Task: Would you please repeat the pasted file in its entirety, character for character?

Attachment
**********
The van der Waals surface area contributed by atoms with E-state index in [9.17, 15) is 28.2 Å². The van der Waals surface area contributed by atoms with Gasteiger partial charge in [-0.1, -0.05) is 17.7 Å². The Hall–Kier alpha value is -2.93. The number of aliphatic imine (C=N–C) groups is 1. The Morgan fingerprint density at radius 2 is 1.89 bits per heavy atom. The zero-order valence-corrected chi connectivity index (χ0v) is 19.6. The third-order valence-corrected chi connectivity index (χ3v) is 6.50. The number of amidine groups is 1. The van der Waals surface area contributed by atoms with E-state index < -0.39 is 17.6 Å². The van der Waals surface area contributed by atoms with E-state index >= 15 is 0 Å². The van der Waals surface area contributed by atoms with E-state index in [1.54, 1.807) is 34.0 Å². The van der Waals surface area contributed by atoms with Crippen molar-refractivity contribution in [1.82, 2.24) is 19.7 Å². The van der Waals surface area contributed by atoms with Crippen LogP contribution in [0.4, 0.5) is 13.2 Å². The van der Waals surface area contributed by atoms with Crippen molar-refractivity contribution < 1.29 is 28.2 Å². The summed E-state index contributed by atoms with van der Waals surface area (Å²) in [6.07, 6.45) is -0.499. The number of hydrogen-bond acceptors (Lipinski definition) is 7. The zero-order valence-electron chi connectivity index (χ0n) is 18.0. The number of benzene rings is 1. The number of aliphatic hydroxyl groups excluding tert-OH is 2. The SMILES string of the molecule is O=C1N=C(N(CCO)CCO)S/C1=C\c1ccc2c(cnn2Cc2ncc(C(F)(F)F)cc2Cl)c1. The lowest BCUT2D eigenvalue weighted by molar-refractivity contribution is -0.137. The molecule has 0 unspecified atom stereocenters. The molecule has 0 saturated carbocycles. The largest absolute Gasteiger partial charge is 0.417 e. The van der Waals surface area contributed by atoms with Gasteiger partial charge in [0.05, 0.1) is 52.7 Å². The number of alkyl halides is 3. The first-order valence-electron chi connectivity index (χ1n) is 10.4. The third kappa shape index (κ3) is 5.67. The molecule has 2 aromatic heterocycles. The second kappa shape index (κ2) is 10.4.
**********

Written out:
The van der Waals surface area contributed by atoms with E-state index in [9.17, 15) is 28.2 Å². The van der Waals surface area contributed by atoms with Gasteiger partial charge in [-0.1, -0.05) is 17.7 Å². The Hall–Kier alpha value is -2.93. The number of aliphatic imine (C=N–C) groups is 1. The Morgan fingerprint density at radius 2 is 1.89 bits per heavy atom. The zero-order valence-corrected chi connectivity index (χ0v) is 19.6. The third-order valence-corrected chi connectivity index (χ3v) is 6.50. The number of amidine groups is 1. The van der Waals surface area contributed by atoms with E-state index < -0.39 is 17.6 Å². The van der Waals surface area contributed by atoms with E-state index >= 15 is 0 Å². The van der Waals surface area contributed by atoms with E-state index in [1.54, 1.807) is 34.0 Å². The van der Waals surface area contributed by atoms with Crippen molar-refractivity contribution in [1.82, 2.24) is 19.7 Å². The van der Waals surface area contributed by atoms with Crippen LogP contribution in [0.4, 0.5) is 13.2 Å². The van der Waals surface area contributed by atoms with Crippen molar-refractivity contribution < 1.29 is 28.2 Å². The summed E-state index contributed by atoms with van der Waals surface area (Å²) in [6.07, 6.45) is -0.499. The number of hydrogen-bond acceptors (Lipinski definition) is 7. The zero-order valence-electron chi connectivity index (χ0n) is 18.0. The number of benzene rings is 1. The number of aliphatic hydroxyl groups excluding tert-OH is 2. The SMILES string of the molecule is O=C1N=C(N(CCO)CCO)S/C1=C\c1ccc2c(cnn2Cc2ncc(C(F)(F)F)cc2Cl)c1. The lowest BCUT2D eigenvalue weighted by molar-refractivity contribution is -0.137. The molecule has 0 unspecified atom stereocenters. The molecule has 0 saturated carbocycles. The largest absolute Gasteiger partial charge is 0.417 e. The van der Waals surface area contributed by atoms with Gasteiger partial charge in [0.05, 0.1) is 52.7 Å². The number of alkyl halides is 3. The first-order valence-electron chi connectivity index (χ1n) is 10.4. The third kappa shape index (κ3) is 5.67. The molecule has 2 aromatic heterocycles. The second kappa shape index (κ2) is 10.4.